Comment

A capital mistake: on UN resolution against US' Jerusalem move

A file picture of Nikki Haley, U.S. Ambassador to the United Nations.

A file picture of Nikki Haley, U.S. Ambassador to the United Nations.   | Photo Credit: AFP

The U.S.’s pressure tactics on the Jerusalem vote marked a new low at the United Nations

What the world witnessed in the past few days at the United Nations, on a resolution demanding that the U.S. rescind its recognition of Jerusalem as the capital of Israel, was an unprecedented display of the arrogance of power. Never before in the history of the UN has a member state threatened, so publicly and so inelegantly, fellow member states with dire consequences if they did not fall in line with its position as the U.S. did. It should not come as a surprise if in the coming weeks and months the U.S. loses an election to one of the UN organisations, just as Britain lost its bid to a seat on the International Court of Justice, and for the same reason. The member states are not willing to put up any longer with the hubris of the Permanent Five.

A contentious issue

The Jerusalem issue is easily the most contentious one between the the Palestinians and the Israelis. There are other issues such as borders, sharing of waters, refugees, security, and so on. None of them is amenable to easy answers, but the Jerusalem problem is the most sensitive. Any attempt to unilaterally change its status will kill the peace process.

 

U.S. President Donald Trump has obviously given priority to nourishing his core domestic constituency rather than worry about the concerns of his close allies, all of whom voted against the U.S., except Canada — though it did not side with its powerful neighbour and simply abstained.

The immediate international reaction to Mr. Trump’s decision on Jerusalem was rather muted. Instead of condemning it, most voiced concern at the negative impact it would have on the peace process. Even several Arab countries were not very vocal in their criticism. But soon, the Arab street asserted itself and forced the governments to take a more robust position. Egypt seems to have played a lead role in this. It drafted a resolution which avoided mentioning the U.S. by name; that would have made it difficult for Britain and others to support the draft. After the veto in the Security Council, Egypt and Turkey lost no time in bringing the matter to an emergency session of the General Assembly, where there is no veto.

In all, 172 member states cast their votes. This means 21 countries did not vote at all. A few of them seem to have lost their right to vote because of arrears in payment of their mandatory dues to the organisation. The resolution passed with 128 votes in favour, a comfortable two-thirds majority. Nine voted against, and 35 abstained. The U.S. threat might have worked both ways.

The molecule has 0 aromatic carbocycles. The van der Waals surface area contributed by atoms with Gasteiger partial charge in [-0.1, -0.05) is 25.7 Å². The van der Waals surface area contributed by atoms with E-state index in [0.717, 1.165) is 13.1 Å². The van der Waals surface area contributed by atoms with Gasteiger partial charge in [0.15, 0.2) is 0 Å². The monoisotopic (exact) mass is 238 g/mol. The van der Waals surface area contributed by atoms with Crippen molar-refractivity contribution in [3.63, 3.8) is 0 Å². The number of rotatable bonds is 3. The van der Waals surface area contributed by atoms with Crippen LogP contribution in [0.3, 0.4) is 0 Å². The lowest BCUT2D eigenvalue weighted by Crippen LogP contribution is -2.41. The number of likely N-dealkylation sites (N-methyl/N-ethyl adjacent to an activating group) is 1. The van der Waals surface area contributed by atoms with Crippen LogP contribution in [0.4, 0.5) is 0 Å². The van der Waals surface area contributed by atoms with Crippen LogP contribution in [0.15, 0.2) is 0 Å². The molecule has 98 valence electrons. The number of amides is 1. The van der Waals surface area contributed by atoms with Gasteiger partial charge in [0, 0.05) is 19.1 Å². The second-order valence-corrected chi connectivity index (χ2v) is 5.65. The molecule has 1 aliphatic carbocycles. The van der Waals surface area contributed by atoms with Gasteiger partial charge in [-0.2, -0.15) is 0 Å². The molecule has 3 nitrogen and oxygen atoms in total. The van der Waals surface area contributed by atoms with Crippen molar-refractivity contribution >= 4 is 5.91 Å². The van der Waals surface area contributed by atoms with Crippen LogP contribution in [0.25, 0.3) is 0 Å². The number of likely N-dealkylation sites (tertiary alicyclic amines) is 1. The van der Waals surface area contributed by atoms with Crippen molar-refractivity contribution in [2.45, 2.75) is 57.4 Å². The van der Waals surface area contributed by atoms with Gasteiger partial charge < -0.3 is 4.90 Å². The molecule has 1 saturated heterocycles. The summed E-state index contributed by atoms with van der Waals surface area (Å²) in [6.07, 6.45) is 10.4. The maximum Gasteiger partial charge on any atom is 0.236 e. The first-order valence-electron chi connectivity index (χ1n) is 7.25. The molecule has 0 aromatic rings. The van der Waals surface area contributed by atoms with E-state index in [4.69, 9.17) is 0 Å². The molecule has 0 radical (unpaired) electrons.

It would be interesting to watch how the presidential threat works out in practice in the case of Pakistan which voted against the U.S. Among India’s neighbours, Bhutan abstained. This might be explained either by its desire to demonstrate its independence from India or not to alienate the U.S., or perhaps a combination of the two.

Tilting the vote

India’s vote in favour of the resolution was in line with its traditional policy. In recent months, there has been a noticeable change in the formulation of Indian statements on the Palestine problem, with the phrase ‘East Jerusalem’ being absent. This had given rise to a doubt about India’s vote in the General Assembly. It is probable that India was in any case going to vote in favour of the Egyptian draft, given its need not to antagonise the entire Muslim world. The American ultimatums might just have tilted the balance. The government, no doubt, analysed the cost-benefit ratio. India’s vote would have disappointed Israel and the U.S. It has excellent relations with Israel, as ought to be. But an objective analysis suggests that it is Israel which needs India more than the other way around. India buys at least a third of Israel’s defence production. India is also very important to Israel for diplomatic and political reasons. Israeli Prime Minister Benjamin Netanyahu will not cancel his forthcoming visit to India.

As for the U.S., the interest is more mutual. We need American support for a few things such as the sale of their defence platforms and membership of the Nuclear Suppliers Group. The U.S. has a huge interest in India’s markets, especially given the latter’s insatiable desire to acquire, and almost limitless capacity to pay for, expensive military hardware. There is also the China factor. But since Mr. Trump has very recently described India as a leading global power and expressed his readiness to support it in reaching that status, India can perhaps relax. It is fortunate since it is not dependent on American aid, which can be cut off or reduced at will.

Noteworthy has been the silence of the Muslim community in India, judging from the electronic and English language print media. Jerusalem has always been a ‘red line’ issue for them. The government would be justified in drawing its own conclusions from the relative absence of a Muslim reaction to the U.S. move.

Chinmaya R. Gharekhan is a former Permanent Representative and Under-Secretary-General at the United Nations

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Printable version | Feb 18, 2020 5:46:36 PM | https://www.thehindu.com/opinion/op-ed/a-capital-mistake/article22261344.ece

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